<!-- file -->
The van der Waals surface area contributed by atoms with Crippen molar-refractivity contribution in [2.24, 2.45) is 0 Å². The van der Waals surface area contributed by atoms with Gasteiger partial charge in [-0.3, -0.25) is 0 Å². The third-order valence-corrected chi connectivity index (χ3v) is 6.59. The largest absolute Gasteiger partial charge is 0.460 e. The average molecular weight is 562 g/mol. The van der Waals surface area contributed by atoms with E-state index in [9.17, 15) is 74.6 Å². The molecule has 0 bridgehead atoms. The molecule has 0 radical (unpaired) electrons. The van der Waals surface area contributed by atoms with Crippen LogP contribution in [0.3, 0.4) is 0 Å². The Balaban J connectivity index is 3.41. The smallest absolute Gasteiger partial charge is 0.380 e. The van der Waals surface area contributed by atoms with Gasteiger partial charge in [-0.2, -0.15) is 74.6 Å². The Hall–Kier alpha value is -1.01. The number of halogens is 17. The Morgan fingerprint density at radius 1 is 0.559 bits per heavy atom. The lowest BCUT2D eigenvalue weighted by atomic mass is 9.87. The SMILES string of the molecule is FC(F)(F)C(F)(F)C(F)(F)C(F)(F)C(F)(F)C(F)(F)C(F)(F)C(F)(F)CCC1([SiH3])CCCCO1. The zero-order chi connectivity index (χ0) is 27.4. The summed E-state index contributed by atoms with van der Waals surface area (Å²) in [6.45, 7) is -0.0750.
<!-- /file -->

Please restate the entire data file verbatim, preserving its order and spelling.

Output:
The van der Waals surface area contributed by atoms with Crippen molar-refractivity contribution in [2.24, 2.45) is 0 Å². The van der Waals surface area contributed by atoms with Gasteiger partial charge in [-0.3, -0.25) is 0 Å². The third-order valence-corrected chi connectivity index (χ3v) is 6.59. The largest absolute Gasteiger partial charge is 0.460 e. The average molecular weight is 562 g/mol. The van der Waals surface area contributed by atoms with E-state index in [9.17, 15) is 74.6 Å². The molecule has 0 bridgehead atoms. The molecule has 0 radical (unpaired) electrons. The van der Waals surface area contributed by atoms with Crippen LogP contribution in [0.3, 0.4) is 0 Å². The Balaban J connectivity index is 3.41. The smallest absolute Gasteiger partial charge is 0.380 e. The van der Waals surface area contributed by atoms with Gasteiger partial charge in [-0.2, -0.15) is 74.6 Å². The Hall–Kier alpha value is -1.01. The number of halogens is 17. The Morgan fingerprint density at radius 1 is 0.559 bits per heavy atom. The lowest BCUT2D eigenvalue weighted by atomic mass is 9.87. The SMILES string of the molecule is FC(F)(F)C(F)(F)C(F)(F)C(F)(F)C(F)(F)C(F)(F)C(F)(F)C(F)(F)CCC1([SiH3])CCCCO1. The zero-order chi connectivity index (χ0) is 27.4. The summed E-state index contributed by atoms with van der Waals surface area (Å²) in [6.45, 7) is -0.0750.